Removing the GMail "On Behalf Of" Sender Header

Like many of you, I have several email accounts and while using GMail as my primary email client would be nice, one of the things that has kept me from doing so is the annoying "On Behalf Of" that the GMail SMTP servers add to outgoing email. Some of the accounts are work related and the "On Behalf Of" comes across to me as unprofessional.

GMail On Behalf Of

That "On Behalf Of" part is caused by the Sender: header that GMail's SMTP servers add:

Sender: [email protected]
Date: Sun, 13 Dec 2009 10:33:18 -0500
Subject: Re: Project Details
From: [email protected]
To: [email protected]

Having your personal GMail address show up looks totally unprofessional and prevents you from being able to keep your personal email, uh, well, personal. Unfortunately, Google has already said it's part of their SMTP server specs, so they won't change it.

For a long time, your only option was to use a desktop email client like Outlook or Thunderbird to send email using your own domain's SMTP server. However, this meant accessing your GMail account using IMAP/POP and basically defeated the purpose of the web client (unless you didn't mind switching between the web and desktop client).

When Google offered GMail for Domains (now called Google Apps for Domains), I eagerly set up a free account using one of my domains and tested to see if email sent still included the Sender header. Sadly it did and I abandoned the idea of using GMail as my primary email client.

A few days ago I accidentally discovered that now both the standard GMail and Google Apps for Domains have the ability to specify your own SMTP server when you add an external email address to your GMail account. (Here's the announcement from a few months ago on Google's Blog.) This means you can receive email from [email protected] and also reply to emails from within GMail as [email protected] and the receiver won't know that you're using GMail!

Here's how to get this set up:

Login to GMail and click Settings at the top right. Then click the Accounts and Import tab:

GMail Settings - Accounts and Import

Now make sure the "Reply from the same address the message was sent to" is selected and click "Send mail from another address" to add your external email account.

GMail - Send mail from another address

Fill in the name you want to show up when you send email from this account. This will probably be your name, but it might also be something like "Company Support" or "Sales". Now enter your full external email address in the second box and then click Next Step.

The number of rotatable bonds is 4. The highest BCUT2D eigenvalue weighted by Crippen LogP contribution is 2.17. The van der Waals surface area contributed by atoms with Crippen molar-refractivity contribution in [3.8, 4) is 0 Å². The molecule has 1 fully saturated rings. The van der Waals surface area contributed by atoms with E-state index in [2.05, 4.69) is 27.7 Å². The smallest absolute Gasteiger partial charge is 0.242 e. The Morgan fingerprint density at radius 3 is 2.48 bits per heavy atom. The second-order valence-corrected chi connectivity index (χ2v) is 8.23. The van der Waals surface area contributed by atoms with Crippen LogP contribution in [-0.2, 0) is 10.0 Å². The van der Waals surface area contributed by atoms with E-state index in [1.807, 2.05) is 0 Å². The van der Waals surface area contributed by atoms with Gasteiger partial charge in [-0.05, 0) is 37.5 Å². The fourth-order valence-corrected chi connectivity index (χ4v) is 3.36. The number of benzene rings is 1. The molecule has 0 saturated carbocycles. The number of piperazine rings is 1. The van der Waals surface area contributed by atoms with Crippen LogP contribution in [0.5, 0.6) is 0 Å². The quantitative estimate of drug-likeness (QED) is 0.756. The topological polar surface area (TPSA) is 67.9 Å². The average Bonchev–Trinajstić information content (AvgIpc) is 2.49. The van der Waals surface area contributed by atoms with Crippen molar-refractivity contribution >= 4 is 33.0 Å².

GMail - Add another address - Step 1

On the next screen, select the second option box, "Send through SMTP servers" and fill in the SMTP Server, Username, and Password fields. When you click Add Account, Google will try connecting to the SMTP server using the credentials you supplied. If it successfully connects, you'll be brought back to the Accounts and Import tab with your new account added. Otherwise, Google will display the error it had when trying to verify the SMTP connection details.

GMail - Add another address - Step 2

Now you should see the new account listed on the Accounts and Import tab, along with a note at the bottom showing that email will be sent using the SMTP server you specified:

GMail - New account listed on Accounts and Import tab

Now, you can send and receive email using this external account and the receiver won't see that annoying "On Behalf Of" message! Your GMail address won't even be visible in the email headers if they choose to view the email source (they'll see that the email was routed through a Google server, but Google is well known enough that they probably won't care).

Loading Widget Added to GMail?

I'm not sure if this is new or if I'm only now seeing it because GMail took longer than usual to load:

GMail Loading Widget

I'll admit I don't access my GMail account very often (all my email is forwarded to a "real" email account), but never the less, cool!

Where's the future? Oh, that's where…

I was sitting outside in my backyard yesterday and I saw some nice cloud formations, so I grabbed my camera and snapped a few shots.

A good memory is something you can teach yourself to have. Just as you learn a language or new skill, you can learn to better manage your memory. Being an organized person like myself has really helped me remember things easier. I found a good article with tips on how you can improve your memory.